Finalists for B.C. Non-Fiction Prize

Rape, referendum, climate change among topics of B.C. Non-Fiction finalists

  • Dec. 10, 2014 4:00 p.m.

The cover for 'One Hour in Paris: A True Story of Rape and Recovery' by Canadian author Kathryn Freedman.

By The Canadian Press

VANCOUVER – A first-person account of a rape, a look at the 1995 referendum and a study of climate change are among the finalists for the B.C. National Award for Canadian Non-Fiction, worth a whopping $40,000.

“The Morning After: The 1995 Quebec Referendum and the Day That Almost Was” (Knopf Canada), written by newspaper columnist Chantal Hebert with Jean Lapierre, looks at what might have happened had the “yes” side won.

“One Hour In Paris” (Freehand Books), by Guelph University professor Karyn L. Freedman, examines rape and sexual violence through the prism of the author’s experience.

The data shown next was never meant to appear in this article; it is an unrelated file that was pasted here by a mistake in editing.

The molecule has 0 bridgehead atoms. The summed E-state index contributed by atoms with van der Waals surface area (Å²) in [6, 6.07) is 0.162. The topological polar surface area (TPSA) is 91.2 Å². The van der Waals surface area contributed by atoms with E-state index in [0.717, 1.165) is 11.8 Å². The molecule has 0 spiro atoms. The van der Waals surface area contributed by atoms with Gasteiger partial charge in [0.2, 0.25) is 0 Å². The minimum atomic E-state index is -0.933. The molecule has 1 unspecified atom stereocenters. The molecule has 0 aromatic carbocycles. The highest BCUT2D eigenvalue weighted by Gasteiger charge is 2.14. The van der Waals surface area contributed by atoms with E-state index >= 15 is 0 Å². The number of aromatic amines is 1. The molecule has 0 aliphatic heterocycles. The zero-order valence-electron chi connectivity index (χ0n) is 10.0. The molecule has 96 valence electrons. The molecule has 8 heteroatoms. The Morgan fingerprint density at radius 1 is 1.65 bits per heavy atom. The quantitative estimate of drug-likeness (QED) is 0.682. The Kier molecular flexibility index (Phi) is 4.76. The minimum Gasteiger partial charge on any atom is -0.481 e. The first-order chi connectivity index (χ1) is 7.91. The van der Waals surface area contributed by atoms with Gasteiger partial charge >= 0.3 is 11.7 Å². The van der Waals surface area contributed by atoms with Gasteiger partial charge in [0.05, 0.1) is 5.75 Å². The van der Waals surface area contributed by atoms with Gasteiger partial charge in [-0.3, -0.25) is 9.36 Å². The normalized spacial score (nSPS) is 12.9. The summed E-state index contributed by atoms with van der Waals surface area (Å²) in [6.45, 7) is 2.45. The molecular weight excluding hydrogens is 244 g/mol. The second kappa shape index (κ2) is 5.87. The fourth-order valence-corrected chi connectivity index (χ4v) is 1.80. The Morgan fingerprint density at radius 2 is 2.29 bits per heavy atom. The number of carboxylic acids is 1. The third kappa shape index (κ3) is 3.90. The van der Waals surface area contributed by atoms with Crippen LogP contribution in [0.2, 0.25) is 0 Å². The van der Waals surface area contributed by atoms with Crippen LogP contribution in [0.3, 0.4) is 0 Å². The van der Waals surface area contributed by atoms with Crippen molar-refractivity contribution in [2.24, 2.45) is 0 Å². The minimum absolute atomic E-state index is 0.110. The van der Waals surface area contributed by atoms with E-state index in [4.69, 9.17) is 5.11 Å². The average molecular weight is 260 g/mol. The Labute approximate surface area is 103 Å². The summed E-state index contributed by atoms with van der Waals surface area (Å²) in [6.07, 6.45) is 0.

James Raffan’s “Circling the Midnight Sun: Culture and Change in the Invisible Arctic” (Harper Collins) is a study of those most affected by climate change.

Rounding out the list is Alison Pick’s exploration of religion “Between Gods: A Memoir” (Doubleday Canada).

The short list was selected by a jury made up of Globe and Mail arts editor Jared Bland, journalist John Fraser and Anne Giardini, who is a writer and the Chancellor of Simon Fraser University.

The winner will be announced in February.

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